"(1) The holder discharges any party to the instrument to the extent that without such party's consent the holder:

"(a) Without express reservation of rights releases or agrees not to sue any person against whom the party has to the knowledge of the holder a right of recourse or agrees to suspend the right to enforce against such person the instrument or collateral or otherwise discharges such person, except that failure or delay in effecting any required presentment, protest or notice of dishonor with respect to any such person does not discharge any party as to whom presentment, protest or notice of dishonor is effective or unnecessary; or

"(b) Unjustifiably impairs any collateral for the instrument given by or on behalf of the party or any person against whom he has a right of recourse.

"(2) By express reservation of rights against a party with a right of recourse the holder preserves:

"(a) All his rights against such party as of the time when the instrument was originally due; and

"(b) The right of the party to pay the instrument as of that time; and

"(c) All rights of such party to recourse against others."

ORS 73.6060 discharges the surety whether or not the extension of time results in injury to him. We have been unable to find any explanation for the adoption of this strict rule of suretyship in the Commercial Code. The suggestion has been made that the phrase "to the extent that" in the first part of ORS 73.6060 might be construed to limit discharge to the extent of the surety's injury. Note, Suretyship in Article 3 of the Uniform Commercial Code, 17 W Res L Rev 318, 319 (1965). But this is a strained construction and one which we are unable to accept. The New York Law Revision Commission concluded that Section 3-606(1) of the Commercial Code (which became ORS 73.6060) adopted the strict rule of suretyship. In a study of the Commercial Code, the Commission stated:

"The Code, like the U.N.I.L., omits any language limiting the security's discharge to a case where the agreement to suspend rights to enforce against the principal debtor results in prejudice to the surety." 1955 (Vol. 2) New York Law Revision Commission Report 1179.

[8] The most frequent argument made in support of the majority rule is that the creditor's extension agreement has deprived the surety of his right to pay the debt and thereafter bring suit in the name of the creditor against the principal to obtain reimbursement. Osborne on Mortgages, p. 747 (1951), summarizes the objections to such an argument:

"It is recognized that the rule is a just one in cases where the surety can show that actual damage resulted, although even here recovery should be confined to the extent of the damage. And it is further conceded that it might be fair to apply the rule whenever the surety actually attempted to enforce, by tendering payment and demanding subrogation, the rights presumed to have been taken from him by the agreement. But the rule gives a complete discharge without the necessity of proving either the slightest damage or any attempt to invoke the surety's rights. * * * Further, except where the creditor is secured or has other priority rights, the surety's other rights give him a protection so nearly equivalent to that which he could obtain by using subrogation that even if he were deprived of it it should not be sufficient reason to grant a complete discharge. Because he owes the debt himself he may pay and obtain reimbursement. Since he himself is liable for the debt he may pay it in spite of any extension to the principal and then maintain an action for money paid in order to obtain reimbursement."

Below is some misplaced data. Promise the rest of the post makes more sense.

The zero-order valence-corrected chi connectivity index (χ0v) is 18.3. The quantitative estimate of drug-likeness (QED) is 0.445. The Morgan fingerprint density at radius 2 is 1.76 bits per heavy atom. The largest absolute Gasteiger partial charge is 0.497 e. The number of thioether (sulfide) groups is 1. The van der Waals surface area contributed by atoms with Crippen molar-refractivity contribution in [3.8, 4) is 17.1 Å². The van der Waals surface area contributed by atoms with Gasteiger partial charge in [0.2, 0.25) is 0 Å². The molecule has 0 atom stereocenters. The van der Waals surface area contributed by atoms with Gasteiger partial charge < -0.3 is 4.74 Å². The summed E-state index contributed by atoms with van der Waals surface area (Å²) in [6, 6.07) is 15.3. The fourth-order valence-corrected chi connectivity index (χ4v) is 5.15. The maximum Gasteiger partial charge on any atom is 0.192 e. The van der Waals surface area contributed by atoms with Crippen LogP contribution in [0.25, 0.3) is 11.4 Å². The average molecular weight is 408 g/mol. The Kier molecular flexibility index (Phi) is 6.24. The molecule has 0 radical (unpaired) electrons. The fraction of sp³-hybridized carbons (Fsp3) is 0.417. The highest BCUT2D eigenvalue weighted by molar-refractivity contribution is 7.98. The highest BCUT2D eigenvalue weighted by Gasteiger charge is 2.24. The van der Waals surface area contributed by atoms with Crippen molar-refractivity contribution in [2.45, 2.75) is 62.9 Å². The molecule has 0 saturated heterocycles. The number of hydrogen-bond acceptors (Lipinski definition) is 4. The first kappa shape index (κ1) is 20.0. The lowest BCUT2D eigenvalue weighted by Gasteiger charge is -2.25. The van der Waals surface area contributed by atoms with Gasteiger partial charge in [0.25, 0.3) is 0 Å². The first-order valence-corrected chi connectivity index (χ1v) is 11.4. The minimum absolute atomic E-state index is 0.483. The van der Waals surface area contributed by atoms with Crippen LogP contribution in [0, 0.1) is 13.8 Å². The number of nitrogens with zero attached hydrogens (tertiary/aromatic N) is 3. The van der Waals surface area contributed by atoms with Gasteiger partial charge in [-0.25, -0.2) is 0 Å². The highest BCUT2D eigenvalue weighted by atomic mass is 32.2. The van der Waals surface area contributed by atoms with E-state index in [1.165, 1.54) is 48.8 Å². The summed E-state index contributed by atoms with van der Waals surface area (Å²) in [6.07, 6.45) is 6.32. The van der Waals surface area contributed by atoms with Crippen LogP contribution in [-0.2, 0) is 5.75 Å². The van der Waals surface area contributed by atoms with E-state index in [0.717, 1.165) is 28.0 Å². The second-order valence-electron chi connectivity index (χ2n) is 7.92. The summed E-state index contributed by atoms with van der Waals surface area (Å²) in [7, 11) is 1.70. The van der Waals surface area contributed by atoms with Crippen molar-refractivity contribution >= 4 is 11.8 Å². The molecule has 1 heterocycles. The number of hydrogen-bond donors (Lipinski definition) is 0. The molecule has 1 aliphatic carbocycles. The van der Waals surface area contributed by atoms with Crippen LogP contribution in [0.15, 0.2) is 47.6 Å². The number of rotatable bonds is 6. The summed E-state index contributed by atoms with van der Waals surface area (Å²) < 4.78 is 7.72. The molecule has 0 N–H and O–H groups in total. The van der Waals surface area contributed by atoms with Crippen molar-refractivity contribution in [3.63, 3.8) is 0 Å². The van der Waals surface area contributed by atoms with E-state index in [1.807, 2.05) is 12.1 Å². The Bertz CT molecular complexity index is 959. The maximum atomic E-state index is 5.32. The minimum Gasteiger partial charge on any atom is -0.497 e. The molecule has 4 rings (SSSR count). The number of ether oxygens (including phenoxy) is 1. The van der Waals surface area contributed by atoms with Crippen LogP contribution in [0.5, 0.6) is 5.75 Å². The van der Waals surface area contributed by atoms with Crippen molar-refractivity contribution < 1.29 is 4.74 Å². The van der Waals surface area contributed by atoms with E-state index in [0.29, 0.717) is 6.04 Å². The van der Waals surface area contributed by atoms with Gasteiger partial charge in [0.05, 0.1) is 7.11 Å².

[9] In order for the rule of discharge to operate, the creditor's promise must be supported by legal consideration. See Osborne, p. 744.

[10] These courts argue that consideration is inadequate because the debtor is only agreeing to do what he is otherwise bound to do. Abel v. Alexander, 45 Ind 523, 15 Am Rep 270 (1874); Wilson v. Powers, 130 Mass 127 (1880); Harburg v. Kumpf, 151 Mo 16, 52 SW 19 (1899); Rumberger v. Golden, 99 Pa 34 (1881).

[11] Simpson on Suretyship, p. 358 (1950). To the same effect see Arant on Suretyship, p. 291 (1931).

[12] Osborne on Mortgages, p. 751 (1951) citing 15 U Cinn L Rev 58, 73 (1941); 4 U Chi L Rev 469, 478 (1937); 42 Harv L Rev 712 (1929). But cf., 29 Harv L Rev 314, 317 (1916).